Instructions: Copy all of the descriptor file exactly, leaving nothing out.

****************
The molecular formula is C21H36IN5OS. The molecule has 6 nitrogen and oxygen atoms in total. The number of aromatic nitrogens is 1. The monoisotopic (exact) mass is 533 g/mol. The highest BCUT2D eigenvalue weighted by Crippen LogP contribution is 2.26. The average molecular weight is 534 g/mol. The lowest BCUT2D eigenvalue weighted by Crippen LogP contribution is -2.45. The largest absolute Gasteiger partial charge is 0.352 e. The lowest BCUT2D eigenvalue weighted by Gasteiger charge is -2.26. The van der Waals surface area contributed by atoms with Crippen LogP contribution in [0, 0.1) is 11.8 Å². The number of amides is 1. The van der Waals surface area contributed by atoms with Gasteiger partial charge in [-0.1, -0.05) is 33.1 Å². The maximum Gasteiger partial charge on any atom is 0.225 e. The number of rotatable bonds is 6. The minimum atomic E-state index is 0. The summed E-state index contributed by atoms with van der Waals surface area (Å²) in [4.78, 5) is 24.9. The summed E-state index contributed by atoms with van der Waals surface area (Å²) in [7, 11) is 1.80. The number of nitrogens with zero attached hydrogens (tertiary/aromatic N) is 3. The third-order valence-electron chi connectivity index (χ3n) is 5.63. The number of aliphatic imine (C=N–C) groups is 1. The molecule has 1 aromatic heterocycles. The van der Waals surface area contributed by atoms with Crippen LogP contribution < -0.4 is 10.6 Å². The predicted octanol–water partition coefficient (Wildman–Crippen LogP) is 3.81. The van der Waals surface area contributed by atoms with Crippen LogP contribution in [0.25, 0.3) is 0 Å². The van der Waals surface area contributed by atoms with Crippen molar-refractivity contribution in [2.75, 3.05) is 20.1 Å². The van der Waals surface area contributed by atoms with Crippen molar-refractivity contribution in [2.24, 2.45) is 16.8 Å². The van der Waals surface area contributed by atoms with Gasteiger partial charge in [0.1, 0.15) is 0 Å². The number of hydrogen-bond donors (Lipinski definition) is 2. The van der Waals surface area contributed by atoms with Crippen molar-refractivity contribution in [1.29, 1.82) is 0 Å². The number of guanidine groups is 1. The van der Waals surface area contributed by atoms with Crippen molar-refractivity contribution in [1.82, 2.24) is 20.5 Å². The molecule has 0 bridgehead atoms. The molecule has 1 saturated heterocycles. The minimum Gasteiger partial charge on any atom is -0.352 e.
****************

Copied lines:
The molecular formula is C21H36IN5OS. The molecule has 6 nitrogen and oxygen atoms in total. The number of aromatic nitrogens is 1. The monoisotopic (exact) mass is 533 g/mol. The highest BCUT2D eigenvalue weighted by Crippen LogP contribution is 2.26. The average molecular weight is 534 g/mol. The lowest BCUT2D eigenvalue weighted by Crippen LogP contribution is -2.45. The largest absolute Gasteiger partial charge is 0.352 e. The lowest BCUT2D eigenvalue weighted by Gasteiger charge is -2.26. The van der Waals surface area contributed by atoms with Crippen LogP contribution in [0, 0.1) is 11.8 Å². The number of amides is 1. The van der Waals surface area contributed by atoms with Gasteiger partial charge in [-0.1, -0.05) is 33.1 Å². The maximum Gasteiger partial charge on any atom is 0.225 e. The number of rotatable bonds is 6. The minimum atomic E-state index is 0. The summed E-state index contributed by atoms with van der Waals surface area (Å²) in [4.78, 5) is 24.9. The summed E-state index contributed by atoms with van der Waals surface area (Å²) in [7, 11) is 1.80. The number of nitrogens with zero attached hydrogens (tertiary/aromatic N) is 3. The third-order valence-electron chi connectivity index (χ3n) is 5.63. The number of aliphatic imine (C=N–C) groups is 1. The molecule has 1 aromatic heterocycles. The van der Waals surface area contributed by atoms with Crippen LogP contribution < -0.4 is 10.6 Å². The predicted octanol–water partition coefficient (Wildman–Crippen LogP) is 3.81. The van der Waals surface area contributed by atoms with Crippen LogP contribution in [0.25, 0.3) is 0 Å². The van der Waals surface area contributed by atoms with Crippen molar-refractivity contribution in [2.75, 3.05) is 20.1 Å². The van der Waals surface area contributed by atoms with Crippen molar-refractivity contribution in [2.24, 2.45) is 16.8 Å². The van der Waals surface area contributed by atoms with Gasteiger partial charge in [0.1, 0.15) is 0 Å². The number of hydrogen-bond donors (Lipinski definition) is 2. The van der Waals surface area contributed by atoms with Crippen molar-refractivity contribution in [1.29, 1.82) is 0 Å². The number of guanidine groups is 1. The van der Waals surface area contributed by atoms with Crippen molar-refractivity contribution in [1.82, 2.24) is 20.5 Å². The molecule has 0 bridgehead atoms. The molecule has 1 saturated heterocycles. The minimum Gasteiger partial charge on any atom is -0.352 e.